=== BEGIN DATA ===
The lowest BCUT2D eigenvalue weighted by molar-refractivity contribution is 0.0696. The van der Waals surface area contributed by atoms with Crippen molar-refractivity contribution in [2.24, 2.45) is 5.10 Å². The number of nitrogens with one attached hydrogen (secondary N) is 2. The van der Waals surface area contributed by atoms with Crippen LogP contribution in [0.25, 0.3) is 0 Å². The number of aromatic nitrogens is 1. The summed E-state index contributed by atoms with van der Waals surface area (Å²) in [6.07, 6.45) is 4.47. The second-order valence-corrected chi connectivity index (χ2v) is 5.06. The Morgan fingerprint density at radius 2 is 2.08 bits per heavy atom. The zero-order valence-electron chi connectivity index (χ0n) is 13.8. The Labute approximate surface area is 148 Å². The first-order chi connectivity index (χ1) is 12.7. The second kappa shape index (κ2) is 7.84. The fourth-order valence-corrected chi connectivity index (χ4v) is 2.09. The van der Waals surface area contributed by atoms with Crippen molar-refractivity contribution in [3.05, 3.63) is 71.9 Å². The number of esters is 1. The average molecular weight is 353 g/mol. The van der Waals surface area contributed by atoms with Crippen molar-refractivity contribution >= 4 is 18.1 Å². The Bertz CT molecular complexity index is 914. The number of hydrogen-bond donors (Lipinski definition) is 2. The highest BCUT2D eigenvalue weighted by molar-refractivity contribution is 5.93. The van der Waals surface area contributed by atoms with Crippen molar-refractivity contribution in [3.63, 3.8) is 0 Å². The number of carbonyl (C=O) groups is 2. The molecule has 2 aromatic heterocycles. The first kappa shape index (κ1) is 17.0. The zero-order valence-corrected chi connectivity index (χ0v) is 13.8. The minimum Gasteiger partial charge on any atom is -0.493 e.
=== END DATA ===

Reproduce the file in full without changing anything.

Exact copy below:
The lowest BCUT2D eigenvalue weighted by molar-refractivity contribution is 0.0696. The van der Waals surface area contributed by atoms with Crippen molar-refractivity contribution in [2.24, 2.45) is 5.10 Å². The number of nitrogens with one attached hydrogen (secondary N) is 2. The van der Waals surface area contributed by atoms with Crippen LogP contribution in [0.25, 0.3) is 0 Å². The number of aromatic nitrogens is 1. The summed E-state index contributed by atoms with van der Waals surface area (Å²) in [6.07, 6.45) is 4.47. The second-order valence-corrected chi connectivity index (χ2v) is 5.06. The Morgan fingerprint density at radius 2 is 2.08 bits per heavy atom. The zero-order valence-electron chi connectivity index (χ0n) is 13.8. The Labute approximate surface area is 148 Å². The first-order chi connectivity index (χ1) is 12.7. The second kappa shape index (κ2) is 7.84. The fourth-order valence-corrected chi connectivity index (χ4v) is 2.09. The van der Waals surface area contributed by atoms with Crippen molar-refractivity contribution in [3.05, 3.63) is 71.9 Å². The number of esters is 1. The average molecular weight is 353 g/mol. The van der Waals surface area contributed by atoms with Crippen molar-refractivity contribution >= 4 is 18.1 Å². The Bertz CT molecular complexity index is 914. The number of hydrogen-bond donors (Lipinski definition) is 2. The highest BCUT2D eigenvalue weighted by molar-refractivity contribution is 5.93. The van der Waals surface area contributed by atoms with Crippen molar-refractivity contribution in [3.63, 3.8) is 0 Å². The number of carbonyl (C=O) groups is 2. The molecule has 2 aromatic heterocycles. The first kappa shape index (κ1) is 17.0. The zero-order valence-corrected chi connectivity index (χ0v) is 13.8. The minimum Gasteiger partial charge on any atom is -0.493 e.